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FORT SILL APACHE HISTORY

 

The Fort Sill Apache Tribe was moved to Oklahoma in 1894 after nearly a decade of imprisonment and exile at U.S. Army installations in Florida and Alabama. Today’s tribal members are survivors and descendants of the Chiricahua Apache tribe, whose original territory covered much of what is now the American Southwest including eastern Arizona and western New Mexico, along the United States border with Mexico.  The Tribe’s current location is the result of direct action by the United States Congress, which passed a special provision enabling the federal government to relocate the Chiricahua prisoners of war to southwestern Oklahoma.  The Chiricahua were the last American Indian group to be relocated to Indian Territory.

Upon their arrival at Fort Sill the Apache prisoners of war were told that the fort would become their permanent home and the military reservation was enlarged to accommodate that purpose. Following the allotment of surrounding Indian lands, local non-Indian politicians, business leaders, and U.S. Army officials agitated to continue the presence of the military near Lawton. By 1910 these individuals began the final orchestration to remove the Apache prisoners of war from the military reservation. The Chiricahua were pressured to leave Fort Sill as a condition for their freedom, but many held out for return to their homeland or allotment at Fort Sill. Eventually, leaders of the Mescalero Apache Reservation (in New Mexico), urged by government agents, invited the Chiricahua to relocate to their reservation (a move that strengthened their own efforts to preserve their reservation lands from non-Indian encroachment).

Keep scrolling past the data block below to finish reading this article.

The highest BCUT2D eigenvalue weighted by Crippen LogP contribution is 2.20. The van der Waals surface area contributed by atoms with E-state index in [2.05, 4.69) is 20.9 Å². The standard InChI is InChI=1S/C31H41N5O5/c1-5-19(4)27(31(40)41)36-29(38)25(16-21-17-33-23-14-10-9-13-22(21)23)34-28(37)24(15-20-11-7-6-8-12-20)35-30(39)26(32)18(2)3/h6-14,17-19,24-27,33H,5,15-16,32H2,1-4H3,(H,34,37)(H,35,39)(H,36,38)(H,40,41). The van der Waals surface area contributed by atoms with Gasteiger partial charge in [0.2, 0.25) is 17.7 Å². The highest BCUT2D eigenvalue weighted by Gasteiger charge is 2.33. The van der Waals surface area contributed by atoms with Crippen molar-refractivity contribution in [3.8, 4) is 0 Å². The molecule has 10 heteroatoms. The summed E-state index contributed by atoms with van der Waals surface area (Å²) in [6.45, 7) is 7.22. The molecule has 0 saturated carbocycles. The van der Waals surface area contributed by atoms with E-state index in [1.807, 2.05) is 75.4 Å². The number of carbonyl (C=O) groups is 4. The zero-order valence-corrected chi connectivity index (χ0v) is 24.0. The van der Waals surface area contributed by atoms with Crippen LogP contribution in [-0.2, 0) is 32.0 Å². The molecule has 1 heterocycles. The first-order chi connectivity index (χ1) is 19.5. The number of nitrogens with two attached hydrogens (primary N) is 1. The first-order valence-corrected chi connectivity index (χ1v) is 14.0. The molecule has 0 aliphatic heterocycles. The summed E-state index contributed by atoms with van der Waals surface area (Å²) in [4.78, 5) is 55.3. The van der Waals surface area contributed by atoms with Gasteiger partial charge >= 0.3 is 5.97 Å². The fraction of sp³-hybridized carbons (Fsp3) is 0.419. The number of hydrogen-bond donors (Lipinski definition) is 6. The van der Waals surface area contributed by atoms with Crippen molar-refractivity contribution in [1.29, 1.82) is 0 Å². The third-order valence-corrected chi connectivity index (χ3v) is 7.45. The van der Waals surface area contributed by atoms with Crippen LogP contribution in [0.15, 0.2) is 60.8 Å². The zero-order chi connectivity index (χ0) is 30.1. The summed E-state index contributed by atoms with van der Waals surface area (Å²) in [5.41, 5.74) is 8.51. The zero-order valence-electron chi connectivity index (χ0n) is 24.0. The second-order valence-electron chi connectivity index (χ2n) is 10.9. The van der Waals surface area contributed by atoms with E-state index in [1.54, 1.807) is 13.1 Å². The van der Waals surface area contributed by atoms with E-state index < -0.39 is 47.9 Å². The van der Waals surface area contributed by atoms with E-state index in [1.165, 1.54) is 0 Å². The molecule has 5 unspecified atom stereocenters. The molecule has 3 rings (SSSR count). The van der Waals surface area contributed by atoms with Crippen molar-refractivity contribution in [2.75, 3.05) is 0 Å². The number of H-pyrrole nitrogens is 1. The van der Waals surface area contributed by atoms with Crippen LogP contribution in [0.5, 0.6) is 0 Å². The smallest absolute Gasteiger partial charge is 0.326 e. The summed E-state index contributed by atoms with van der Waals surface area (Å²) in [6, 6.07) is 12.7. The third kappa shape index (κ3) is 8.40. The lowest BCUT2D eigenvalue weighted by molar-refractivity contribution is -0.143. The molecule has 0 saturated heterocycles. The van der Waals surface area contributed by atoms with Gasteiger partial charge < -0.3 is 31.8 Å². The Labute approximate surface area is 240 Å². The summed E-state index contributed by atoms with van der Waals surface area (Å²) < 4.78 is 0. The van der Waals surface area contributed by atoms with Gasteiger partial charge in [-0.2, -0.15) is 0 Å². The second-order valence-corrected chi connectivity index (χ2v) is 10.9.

Despite the efforts of government and military officials, about one-third of the Tribe continued to demand the lands they had been promised.  A compromise between the Indian Bureau and the War Department led to the settling of those Fort Sill Apache who had declined joining the Mescaleros in 1913 on unused (dead) allotments from the old Kiowa-Comanche-Apache Reservation lands near Fort Sill. These prisoners of war, numbering approximately eighty-one individuals in about twenty families, were eventually released in 1914 and resettled on small allotments of farmland scattered around Apache and Fletcher, Oklahoma.

The Tribe, seeking reparations and justice, remained organized with no written constitution.  They opposed organizing under the Oklahoma Indian Welfare Act of 1937. In the aftermath of a multimillion dollar land and resource claim settlement from the Indian Claims Commission in 1973; the Fort Sill Apache Tribe adopted a Bureau of Indian Affairs constitution in 1976. Funds reserved from the land claim settlement have been used to provide a land base for the Tribe and to provide services for the tribal members.

Chairpersons of the Fort Sill Apache Tribe during the twentieth century include Benedict Jozhe, Jr., Mildred I. Cleghorn (two of the last Chiricahua Apaches born under "prisoner of war" status), the late Ruey Darrow, and Jeff Houser.  The Fort Sill Apache Tribe maintains a tribal headquarters north of Apache, Oklahoma with small parcels of land in New Mexico and Arizona.  The tribal population is 667 individuals as of February, 2011.